Using another example, assume you invest 1.0 Ether in a lending protocol on a DeFi platform and the interest rate in APR is 24%.

If you lock your funds in the protocol for exactly one year, your total investment will grow to 1.24 Ether, which is your principal amount of 1.0 Ether and another 0.24 Ether as accrued interest.

If you lock your funds in the protocol for a half-year, your total investment will grow to 1.12 Ether, which is your principal amount of 1.0 Ether and another 0.12 Ether as accrued interest (24% * 0.5 due to half of the investment period)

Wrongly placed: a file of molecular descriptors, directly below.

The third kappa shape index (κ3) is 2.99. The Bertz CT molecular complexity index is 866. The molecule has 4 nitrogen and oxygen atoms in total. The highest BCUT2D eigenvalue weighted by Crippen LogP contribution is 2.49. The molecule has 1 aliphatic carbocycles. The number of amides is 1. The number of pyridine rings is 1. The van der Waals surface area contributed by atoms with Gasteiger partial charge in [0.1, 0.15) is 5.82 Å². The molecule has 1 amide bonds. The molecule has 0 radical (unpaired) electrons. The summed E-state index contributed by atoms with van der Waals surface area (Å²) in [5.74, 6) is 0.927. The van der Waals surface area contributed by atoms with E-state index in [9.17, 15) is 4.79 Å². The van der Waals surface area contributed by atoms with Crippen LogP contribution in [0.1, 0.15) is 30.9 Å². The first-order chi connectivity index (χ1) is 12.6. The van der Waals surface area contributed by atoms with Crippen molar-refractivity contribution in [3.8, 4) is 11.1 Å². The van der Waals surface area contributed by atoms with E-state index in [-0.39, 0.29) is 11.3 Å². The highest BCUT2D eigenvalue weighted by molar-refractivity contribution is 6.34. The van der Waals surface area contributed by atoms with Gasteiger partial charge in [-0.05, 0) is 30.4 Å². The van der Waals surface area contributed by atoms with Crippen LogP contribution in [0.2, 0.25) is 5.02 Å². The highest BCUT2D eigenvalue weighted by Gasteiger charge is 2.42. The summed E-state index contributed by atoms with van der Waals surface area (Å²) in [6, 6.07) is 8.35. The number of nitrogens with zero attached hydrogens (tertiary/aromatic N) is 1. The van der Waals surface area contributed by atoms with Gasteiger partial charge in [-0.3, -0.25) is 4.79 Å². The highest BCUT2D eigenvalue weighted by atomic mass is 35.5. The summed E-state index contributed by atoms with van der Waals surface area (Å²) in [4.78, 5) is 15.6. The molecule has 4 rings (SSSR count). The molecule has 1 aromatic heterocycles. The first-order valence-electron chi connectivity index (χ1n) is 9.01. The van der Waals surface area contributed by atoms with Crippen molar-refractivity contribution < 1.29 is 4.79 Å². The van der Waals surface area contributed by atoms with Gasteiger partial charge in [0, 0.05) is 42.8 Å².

If you lock your funds in the protocol for exactly two years, your total investment will grow to 1.48 Ether, which is your principal amount of 1.0 Ether and another 0.48 Ether as accrued interest (24% * 2 due to two investment periods)

What is a Good APY in Crypto?

It is difficult to establish objectively what is a good APY in crypto as there are other factors like fees, costs, and variability of the interest payout to consider. While some platforms could offer higher-than-average yields, the associated hidden fees involved may make the overall returns less attractive. Furthermore, there is the element of risk that an investor will need to consider before deciding if an advertised APY is attractive. Kindly refer to our article above for more information on the factors that could affect your yields in crypto.